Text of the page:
The plants often bear spines, especially those species growing in arid regions. These sometimes represent branches which have become short, hard and pungent, or sometimes leaf-stipules. Acacia armata is the Kangaroo-thorn of Australia and Acacia erioloba is the Camelthorn of Africa. Acacia seeds can be difficult to germinate. Research has found that immersing the seeds in various temperatures (usually around 80 degrees Celsius) and manual seed coat chipping can improve yields to approximately 80 percent.
Benefits of Acacia
Acacia are being used for a variety of purposes. Some of the species have important uses in the traditional medicine like ayurveda as the chemical compounds found in them are universally Acacia Farnesiana' is used in the perfume industry believed to help in the treatment of premature ejaculation. Acacia is also believed to serve ornamental purposes. The Egyptians of the ancient times also used to put acacia in the paints. The purpose of using acacia in the perfume industry can be traced back to times immemorial. One of the species of acacia, known as, 'Acacia Farnesiana' is used in the perfume industry due to its strong fragrance. Acacia is also used for an assortment of consumption products. In the eastern part of the globe the feathery shoots of acacia are used in soups, omelettes curries and stir-fries. Then there are some species of acacia, which yield gum. In India the acacia catechu has been exploited commercially in tannin and Katha industry for decades. To the people living in the rural parts of India the acacia is a subsidiary source of income as they are totally dependent on this plant on their day-to-day fuel, building material, fodder and others.
Use of Acacia in Food
Acacia seed pods, also known as Guajes, served as part of a botana in Oaxaca, Mexico. Acacia seeds are often used for food and a variety of other products. In Burma, Laos and Thailand, the feathery shoots of Acacia pennata (common name cha-om, and su pout ywet in Burmese) are used in soups, curries, omelettes, and stir-fries. Honey made by bees using the acacia flower as forage is considered a delicacy, appreciated for its mild flowery taste, soft running texture and glass-like appearance. Acacia honey is one of the few honeys which do not crystallize. In Mexico the seeds are known as Guajes. Guajes or huajes are the flat, green pods of an acacia tree. The pods are sometimes light green or deep red in colour-both taste the same. Guaje seeds are about the size of a small lima bean and are eaten raw with guacamole, sometimes cooked and made into a sauce. They can also be made into fritters. The ground seeds are used to impart a slightly garlicky flavour to a mole called guaxmole (huaxmole). The dried seeds may be toasted and salted and eaten as a snack referred to as "cacalas". Purchase whole long pods fresh or dried at Mexican specialty markets.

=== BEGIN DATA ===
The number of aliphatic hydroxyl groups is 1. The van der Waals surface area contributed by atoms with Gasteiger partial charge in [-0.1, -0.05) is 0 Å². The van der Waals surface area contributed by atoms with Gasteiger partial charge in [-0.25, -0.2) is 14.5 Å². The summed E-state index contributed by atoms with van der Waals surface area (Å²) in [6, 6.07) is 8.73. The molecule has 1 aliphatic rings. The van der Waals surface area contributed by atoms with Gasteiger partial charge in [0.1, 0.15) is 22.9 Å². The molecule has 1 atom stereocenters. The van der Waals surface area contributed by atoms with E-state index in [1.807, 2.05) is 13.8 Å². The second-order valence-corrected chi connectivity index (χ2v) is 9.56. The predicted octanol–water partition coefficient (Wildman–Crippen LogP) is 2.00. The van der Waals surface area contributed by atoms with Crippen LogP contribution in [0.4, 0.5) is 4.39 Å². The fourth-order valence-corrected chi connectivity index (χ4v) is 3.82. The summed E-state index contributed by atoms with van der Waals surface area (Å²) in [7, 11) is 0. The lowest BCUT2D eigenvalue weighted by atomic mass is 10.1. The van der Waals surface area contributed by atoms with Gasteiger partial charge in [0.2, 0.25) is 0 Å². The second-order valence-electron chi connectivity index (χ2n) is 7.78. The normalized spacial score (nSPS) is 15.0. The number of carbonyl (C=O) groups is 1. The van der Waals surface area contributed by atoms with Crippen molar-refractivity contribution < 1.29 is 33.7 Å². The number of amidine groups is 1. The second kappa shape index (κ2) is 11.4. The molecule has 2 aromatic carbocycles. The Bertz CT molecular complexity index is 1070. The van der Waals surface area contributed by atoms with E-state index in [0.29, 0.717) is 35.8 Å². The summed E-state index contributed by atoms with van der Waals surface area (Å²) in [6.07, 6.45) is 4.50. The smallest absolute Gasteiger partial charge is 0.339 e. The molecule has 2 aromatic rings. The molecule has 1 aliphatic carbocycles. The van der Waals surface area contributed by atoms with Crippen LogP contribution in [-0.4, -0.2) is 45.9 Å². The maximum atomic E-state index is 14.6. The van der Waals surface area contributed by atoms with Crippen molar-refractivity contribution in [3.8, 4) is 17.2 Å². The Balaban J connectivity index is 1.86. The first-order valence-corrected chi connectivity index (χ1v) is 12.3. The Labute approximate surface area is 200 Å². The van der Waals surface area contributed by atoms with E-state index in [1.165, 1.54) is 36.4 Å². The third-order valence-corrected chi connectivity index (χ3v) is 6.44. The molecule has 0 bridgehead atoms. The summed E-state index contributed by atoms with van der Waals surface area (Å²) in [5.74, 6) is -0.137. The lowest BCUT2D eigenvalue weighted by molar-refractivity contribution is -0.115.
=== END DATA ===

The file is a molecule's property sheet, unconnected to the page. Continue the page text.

The first-known predominantly vegetarian spider Bagheera kiplingi, which is found in Central America and Mexico, was first documented and filmed in 2009 feeding from the tips of the acacia plants which are known as Beltian bodies which contain high concentrations of protein. All other 40,000 known species of spider's diets are mainly believed to be carnivorous. Acacia is listed as an ingredient in Sun Drop, Fresca, a citrus soft drink, RC Cola, Barq's root beer, Full Throttle Unleaded Energy Drink, Strawberry-Lemonade Powerade, Altoids mints,Langer's Pineapple coconut Juice and Wrigley's Eclipse chewing gum.
Medicinal Uses of Acacia
Many Acacia species have important uses in traditional medicine. Most of the uses have been shown to have a scientific basis since chemical compounds found in the various species have medicinal effects. In Ayurvedic medicine, Acacia nilotica is considered a remedy that is helpful for treating premature ejaculation. A 19th century Ethiopian medical text describes a potion made from an Ethiopian species of Acacia (known as grar) mixed with the root of the tacha, then boiled, as a cure for rabies. An astringent medicine high in tannins, called catechu or cutch, is procured from several species, but more especially from Acacia catechu, by boiling down the wood and evaporating the solution so as to get an extract.
Ornamental Uses of Acacia
A few species are widely grown as ornamentals in gardens; the most popular perhaps is Acacia dealbata (Silver Wattle), with its attractive glaucous to silvery leaves and bright yellow flowers; it is erroneously known as "mimosa" in some areas where it is cultivated, through confusion with the related genus Mimosa. Another ornamental acacia is Acacia xanthophloea (Fever Tree). Southern European florists use Acacia baileyana, Acacia dealbata, Acacia pycnantha and Acacia retinodes as cut flowers and the common name there for them is mimosa. Ornamental species of acacia are also used by homeowners and landscape architects for home security. The sharp thorns of some species deter unauthorized persons from entering private properties, and may prevent break-ins if planted under windows and near drainpipes. The aesthetic characteristics of acacia plants, in conjunction with their home security qualities, make them a considerable alternative to artificial fences and walls.